Cheers and jeers

JEERS – To voices not heard. A Planning Board public hearing is held, not just because it is a law, but because it is the right time for the public to come and express their concerns or support about a project or issue. Support seems to be easily accepted, but when people show opposition, it can appear walls suddenly go up between the board and the people. This appears to be the case in the village of Northville. The national retail store Family Dollar wants to demolish a building and build a new store. The residents of Northville continue to work together to maintain the ambience of the village, which is a quaint, unique reflection of the Adirondacks for those who choose to live and visit there. This certainly does not mean they do not welcome or encourage new business; they just have an image they would like to preserve. And the village is home to a “5- and 10-cent” store that has served the area for 99 years. It seems to us if we were talking about places like Manchester, Vt., people would agree the village should keep its uniqueness. So should Northville, N.Y. The concern now remains with a statement made by the county planner: “The Planning Board cannot deny retail-use projects in a commercial zone based upon its use.” There has to be a way for the people who live and pay taxes in a community – and who truly care about the place – to have more of a say about the landscape of their community.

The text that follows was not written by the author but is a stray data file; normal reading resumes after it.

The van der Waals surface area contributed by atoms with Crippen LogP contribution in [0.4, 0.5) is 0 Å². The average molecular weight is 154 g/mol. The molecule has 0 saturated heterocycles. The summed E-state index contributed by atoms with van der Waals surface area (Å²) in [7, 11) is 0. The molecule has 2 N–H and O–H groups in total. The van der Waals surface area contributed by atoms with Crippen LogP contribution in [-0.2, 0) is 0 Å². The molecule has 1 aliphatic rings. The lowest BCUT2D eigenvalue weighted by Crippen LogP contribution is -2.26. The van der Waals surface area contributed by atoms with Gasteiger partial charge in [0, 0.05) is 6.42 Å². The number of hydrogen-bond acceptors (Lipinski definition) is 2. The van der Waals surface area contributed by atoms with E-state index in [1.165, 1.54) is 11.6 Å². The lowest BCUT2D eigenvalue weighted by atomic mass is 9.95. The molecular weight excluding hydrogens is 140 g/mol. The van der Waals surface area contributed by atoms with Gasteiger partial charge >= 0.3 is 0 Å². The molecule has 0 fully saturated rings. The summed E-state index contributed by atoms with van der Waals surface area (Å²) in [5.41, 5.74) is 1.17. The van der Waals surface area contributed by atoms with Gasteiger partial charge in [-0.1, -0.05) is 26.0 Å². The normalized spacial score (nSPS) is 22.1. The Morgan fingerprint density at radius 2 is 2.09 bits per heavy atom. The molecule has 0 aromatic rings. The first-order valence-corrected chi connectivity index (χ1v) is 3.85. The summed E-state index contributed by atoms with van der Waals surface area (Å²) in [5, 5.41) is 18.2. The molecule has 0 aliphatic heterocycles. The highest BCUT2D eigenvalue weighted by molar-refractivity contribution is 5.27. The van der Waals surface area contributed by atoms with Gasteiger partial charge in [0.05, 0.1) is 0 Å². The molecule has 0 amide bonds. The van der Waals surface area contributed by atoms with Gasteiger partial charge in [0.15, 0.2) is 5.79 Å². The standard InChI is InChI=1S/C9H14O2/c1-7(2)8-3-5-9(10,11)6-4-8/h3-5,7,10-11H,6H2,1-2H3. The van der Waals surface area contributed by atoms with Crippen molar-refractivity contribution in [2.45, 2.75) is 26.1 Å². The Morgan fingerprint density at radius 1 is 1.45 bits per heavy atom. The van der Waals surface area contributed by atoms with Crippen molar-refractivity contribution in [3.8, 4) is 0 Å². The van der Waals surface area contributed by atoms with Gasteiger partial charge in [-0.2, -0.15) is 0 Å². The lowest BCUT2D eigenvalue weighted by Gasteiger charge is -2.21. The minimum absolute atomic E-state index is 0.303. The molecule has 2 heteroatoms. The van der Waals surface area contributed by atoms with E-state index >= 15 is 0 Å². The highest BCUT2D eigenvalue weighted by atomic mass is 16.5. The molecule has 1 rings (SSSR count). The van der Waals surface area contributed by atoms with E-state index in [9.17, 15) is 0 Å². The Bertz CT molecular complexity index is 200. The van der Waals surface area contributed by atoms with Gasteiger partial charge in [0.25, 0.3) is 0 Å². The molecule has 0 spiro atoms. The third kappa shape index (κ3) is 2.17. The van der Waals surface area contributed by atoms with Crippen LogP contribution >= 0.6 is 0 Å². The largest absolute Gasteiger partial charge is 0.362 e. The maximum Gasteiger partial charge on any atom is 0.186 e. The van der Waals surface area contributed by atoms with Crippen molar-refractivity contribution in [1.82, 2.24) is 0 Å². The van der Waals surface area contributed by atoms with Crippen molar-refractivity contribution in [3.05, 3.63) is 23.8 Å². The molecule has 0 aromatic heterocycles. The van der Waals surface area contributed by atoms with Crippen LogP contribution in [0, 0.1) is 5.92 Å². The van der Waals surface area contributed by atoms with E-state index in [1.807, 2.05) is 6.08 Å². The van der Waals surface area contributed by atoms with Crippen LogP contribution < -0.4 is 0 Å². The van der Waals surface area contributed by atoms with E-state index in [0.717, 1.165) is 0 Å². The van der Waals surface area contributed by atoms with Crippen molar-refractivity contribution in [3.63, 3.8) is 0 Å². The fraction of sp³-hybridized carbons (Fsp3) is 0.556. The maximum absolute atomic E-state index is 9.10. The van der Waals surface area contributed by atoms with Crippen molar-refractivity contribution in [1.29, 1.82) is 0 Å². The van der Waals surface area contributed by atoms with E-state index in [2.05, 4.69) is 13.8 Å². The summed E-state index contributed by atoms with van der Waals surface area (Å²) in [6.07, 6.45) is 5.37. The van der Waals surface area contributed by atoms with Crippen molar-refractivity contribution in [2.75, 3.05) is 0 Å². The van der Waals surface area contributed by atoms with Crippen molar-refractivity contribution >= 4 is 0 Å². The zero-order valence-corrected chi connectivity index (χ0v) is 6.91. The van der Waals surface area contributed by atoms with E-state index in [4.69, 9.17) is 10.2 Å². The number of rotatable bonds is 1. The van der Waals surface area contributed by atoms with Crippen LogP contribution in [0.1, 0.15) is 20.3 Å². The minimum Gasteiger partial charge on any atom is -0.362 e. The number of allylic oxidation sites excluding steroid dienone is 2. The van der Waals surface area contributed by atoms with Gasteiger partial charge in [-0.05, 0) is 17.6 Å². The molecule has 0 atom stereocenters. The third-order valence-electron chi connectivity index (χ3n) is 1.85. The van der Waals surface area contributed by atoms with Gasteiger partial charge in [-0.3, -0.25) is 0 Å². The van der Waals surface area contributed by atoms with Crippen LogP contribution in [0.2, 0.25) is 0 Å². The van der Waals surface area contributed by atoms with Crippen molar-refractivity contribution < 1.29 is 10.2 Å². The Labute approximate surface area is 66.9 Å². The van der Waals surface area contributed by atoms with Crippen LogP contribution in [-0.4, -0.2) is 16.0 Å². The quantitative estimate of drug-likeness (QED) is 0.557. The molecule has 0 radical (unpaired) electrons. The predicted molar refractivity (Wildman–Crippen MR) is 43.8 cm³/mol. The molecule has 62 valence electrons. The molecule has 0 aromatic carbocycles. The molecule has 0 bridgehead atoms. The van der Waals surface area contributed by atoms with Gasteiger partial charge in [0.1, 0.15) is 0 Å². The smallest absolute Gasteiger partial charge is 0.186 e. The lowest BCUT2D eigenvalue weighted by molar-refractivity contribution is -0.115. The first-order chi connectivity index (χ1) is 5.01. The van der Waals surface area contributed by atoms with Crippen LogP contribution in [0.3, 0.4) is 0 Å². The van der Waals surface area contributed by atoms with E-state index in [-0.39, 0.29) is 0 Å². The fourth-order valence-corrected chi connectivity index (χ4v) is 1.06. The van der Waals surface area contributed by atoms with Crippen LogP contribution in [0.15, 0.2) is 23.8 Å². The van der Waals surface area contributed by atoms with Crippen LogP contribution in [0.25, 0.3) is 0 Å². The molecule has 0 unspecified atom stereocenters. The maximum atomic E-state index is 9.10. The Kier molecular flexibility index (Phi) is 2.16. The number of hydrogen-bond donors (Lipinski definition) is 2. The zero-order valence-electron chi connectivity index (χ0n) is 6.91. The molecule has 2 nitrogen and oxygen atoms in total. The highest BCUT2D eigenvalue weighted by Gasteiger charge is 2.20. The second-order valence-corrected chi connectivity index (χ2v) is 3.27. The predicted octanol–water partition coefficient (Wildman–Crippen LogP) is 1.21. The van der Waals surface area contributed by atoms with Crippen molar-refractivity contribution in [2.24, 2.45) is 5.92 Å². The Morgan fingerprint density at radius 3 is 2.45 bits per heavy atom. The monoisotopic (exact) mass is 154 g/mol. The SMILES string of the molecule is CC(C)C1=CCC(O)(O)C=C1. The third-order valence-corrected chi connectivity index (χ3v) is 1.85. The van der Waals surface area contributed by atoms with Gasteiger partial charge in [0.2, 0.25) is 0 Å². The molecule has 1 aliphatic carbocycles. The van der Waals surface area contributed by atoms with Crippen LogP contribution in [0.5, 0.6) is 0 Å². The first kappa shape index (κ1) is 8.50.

CHEERS – To giving back. Pulitzer Prize-winning author Richard Russo was warmly welcomed to the Fulton-Montgomery Community College campus when he recently engaged a large audience and reflected on what inspired him as an author. Few people that day probably gave any thought to the speaker’s fee. Many may have thought a hometown boy simply was coming back to chat with the community. But this hometown man is as deserving of a speaker’s fee as any famous author, with or without a Pulitzer Prize. What Richard did with his speaker’s fee of $6,000 could have an effect beyond imagination. He gave the fee to the Gloversville Public Library, the place where he discovered the treasure of a book. Richard’s gesture is worthy of a cheer of gratitude on behalf of young people today who continue to have the opportunity to find their treasures at a public library.

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